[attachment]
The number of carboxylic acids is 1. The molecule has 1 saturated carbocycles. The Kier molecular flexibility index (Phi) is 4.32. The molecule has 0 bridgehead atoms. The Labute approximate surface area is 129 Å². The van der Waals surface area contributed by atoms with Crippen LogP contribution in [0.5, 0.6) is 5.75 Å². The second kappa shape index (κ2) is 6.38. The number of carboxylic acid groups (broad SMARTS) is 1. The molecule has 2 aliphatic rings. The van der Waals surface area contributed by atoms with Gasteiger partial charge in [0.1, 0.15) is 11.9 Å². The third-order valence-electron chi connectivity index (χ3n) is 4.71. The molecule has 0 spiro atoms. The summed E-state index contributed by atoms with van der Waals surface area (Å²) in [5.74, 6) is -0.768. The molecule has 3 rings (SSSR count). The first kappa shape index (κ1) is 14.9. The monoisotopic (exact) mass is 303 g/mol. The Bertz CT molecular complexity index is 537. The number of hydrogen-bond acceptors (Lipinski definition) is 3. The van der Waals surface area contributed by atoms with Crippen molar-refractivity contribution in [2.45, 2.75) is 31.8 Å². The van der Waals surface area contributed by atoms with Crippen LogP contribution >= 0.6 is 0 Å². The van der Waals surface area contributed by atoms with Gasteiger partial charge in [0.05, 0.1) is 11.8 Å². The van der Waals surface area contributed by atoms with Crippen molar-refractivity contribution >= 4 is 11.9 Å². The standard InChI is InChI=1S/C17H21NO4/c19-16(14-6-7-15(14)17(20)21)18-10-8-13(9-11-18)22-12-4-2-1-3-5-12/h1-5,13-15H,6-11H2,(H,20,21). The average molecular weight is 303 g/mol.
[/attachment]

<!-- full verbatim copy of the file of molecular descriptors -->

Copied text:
The number of carboxylic acids is 1. The molecule has 1 saturated carbocycles. The Kier molecular flexibility index (Phi) is 4.32. The molecule has 0 bridgehead atoms. The Labute approximate surface area is 129 Å². The van der Waals surface area contributed by atoms with Crippen LogP contribution in [0.5, 0.6) is 5.75 Å². The second kappa shape index (κ2) is 6.38. The number of carboxylic acid groups (broad SMARTS) is 1. The molecule has 2 aliphatic rings. The van der Waals surface area contributed by atoms with Gasteiger partial charge in [0.1, 0.15) is 11.9 Å². The third-order valence-electron chi connectivity index (χ3n) is 4.71. The molecule has 0 spiro atoms. The summed E-state index contributed by atoms with van der Waals surface area (Å²) in [5.74, 6) is -0.768. The molecule has 3 rings (SSSR count). The first kappa shape index (κ1) is 14.9. The monoisotopic (exact) mass is 303 g/mol. The Bertz CT molecular complexity index is 537. The number of hydrogen-bond acceptors (Lipinski definition) is 3. The van der Waals surface area contributed by atoms with Crippen molar-refractivity contribution in [2.45, 2.75) is 31.8 Å². The van der Waals surface area contributed by atoms with Crippen LogP contribution >= 0.6 is 0 Å². The van der Waals surface area contributed by atoms with Gasteiger partial charge in [0.05, 0.1) is 11.8 Å². The van der Waals surface area contributed by atoms with Crippen molar-refractivity contribution >= 4 is 11.9 Å². The standard InChI is InChI=1S/C17H21NO4/c19-16(14-6-7-15(14)17(20)21)18-10-8-13(9-11-18)22-12-4-2-1-3-5-12/h1-5,13-15H,6-11H2,(H,20,21). The average molecular weight is 303 g/mol.